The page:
However, this is not a sequel as such and readers new to McInerney will just as easily pick this up and run with the story in its own right. Given the subject matter and the rawness still felt by those involved it’s a fine novel from a master of the craft, portraying a city and a culture deeply wounded and the struggles we have as we grow older to accept that things can never be as they once were.

The Good Life
THE HUNDRED YEAR OLD MAN WHO CLIMBED OUT OF THE WINDOW & DISAPPEARED – A REVIEW

THE HUNDRED YEAR OLD MAN WHO CLIMBED OUT OF THE WINDOW & DISAPPEARED – A REVIEW

100 year old man who climbed out of a window and disappearedWe meet Allan Karlson on the morning of his 100th birthday, sitting alone in his room at the nursing home within which he resides in the Swedish town of Malmkoping. A party is being planned to celebrate his reaching a triple digit age, with local dignitaries and press coming along. Allan, however, doesn’t want to attend.

So, being a man of fairly fine fettle considering his advancing years, he decides to make a break for it, climbing, as the title of the story informs us, out of the window and disappearing.

And so begins a remarkable, funny and frequently absurd adventure.

Author Jonas Jonasson moves the story on with a feverish pace and with the lightness of touch that perfectly matches the ‘Que Sera’ mentality of the protagonist. Weaving between Allan’s shuffling, farce-laden road trip as he encounters all manner of eccentric and shady characters we are also taken on a journey back through Karlson’s long, and astonishingly eventful life.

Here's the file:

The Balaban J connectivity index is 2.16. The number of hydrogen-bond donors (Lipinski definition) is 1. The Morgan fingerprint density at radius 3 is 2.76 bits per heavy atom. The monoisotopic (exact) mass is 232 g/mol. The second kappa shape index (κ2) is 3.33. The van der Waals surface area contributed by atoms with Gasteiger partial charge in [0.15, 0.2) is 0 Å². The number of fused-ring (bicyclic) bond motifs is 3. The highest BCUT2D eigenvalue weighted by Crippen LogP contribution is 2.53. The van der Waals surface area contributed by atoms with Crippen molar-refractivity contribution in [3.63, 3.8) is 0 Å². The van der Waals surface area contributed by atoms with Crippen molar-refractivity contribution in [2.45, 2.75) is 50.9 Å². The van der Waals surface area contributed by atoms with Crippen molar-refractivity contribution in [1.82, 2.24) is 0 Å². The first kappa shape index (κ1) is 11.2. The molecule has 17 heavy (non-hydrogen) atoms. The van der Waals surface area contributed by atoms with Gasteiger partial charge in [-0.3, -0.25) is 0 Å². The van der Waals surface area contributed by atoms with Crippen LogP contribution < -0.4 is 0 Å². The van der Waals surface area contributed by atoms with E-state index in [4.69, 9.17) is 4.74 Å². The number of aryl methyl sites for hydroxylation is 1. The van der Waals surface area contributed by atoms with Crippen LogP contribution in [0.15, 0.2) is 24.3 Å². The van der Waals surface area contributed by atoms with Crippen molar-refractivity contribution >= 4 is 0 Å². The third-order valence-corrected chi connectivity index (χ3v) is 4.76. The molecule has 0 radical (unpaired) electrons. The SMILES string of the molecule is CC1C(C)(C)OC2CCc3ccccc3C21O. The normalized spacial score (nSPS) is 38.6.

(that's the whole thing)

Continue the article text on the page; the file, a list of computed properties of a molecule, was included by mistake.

With more than an hint of similarity to Forrest Gump we find that Karlson, a man of simple means and desires, has played a significant role in shaping many of the major events of the twentieth century. A man who remained vociferously neutral on all matters of politics and religion we find Karlson inadvertently mixing with the great and the decidedly not so great at some of their more pivotal moments. From Franco to Chairman Mao, Stalin to Nixon, Karlson manages to meander his way through history with a weary sigh and a constant craving for good vodka.

While the parallel to Gump is clear, where the story differs is in its telling; Jonasson always managing to steer well clear of anything resembling sentimentality, drawing the reader at all times towards the absurd and comic with some glorious set-pieces, a motley crew of characters that wouldn’t be out of place among the pages of a Douglas Adams novel.

If you thought Swedish fiction was all about grisly murder, long dark neurotic nights and troubled cops, then this delightful romp through modern history will redress the balance.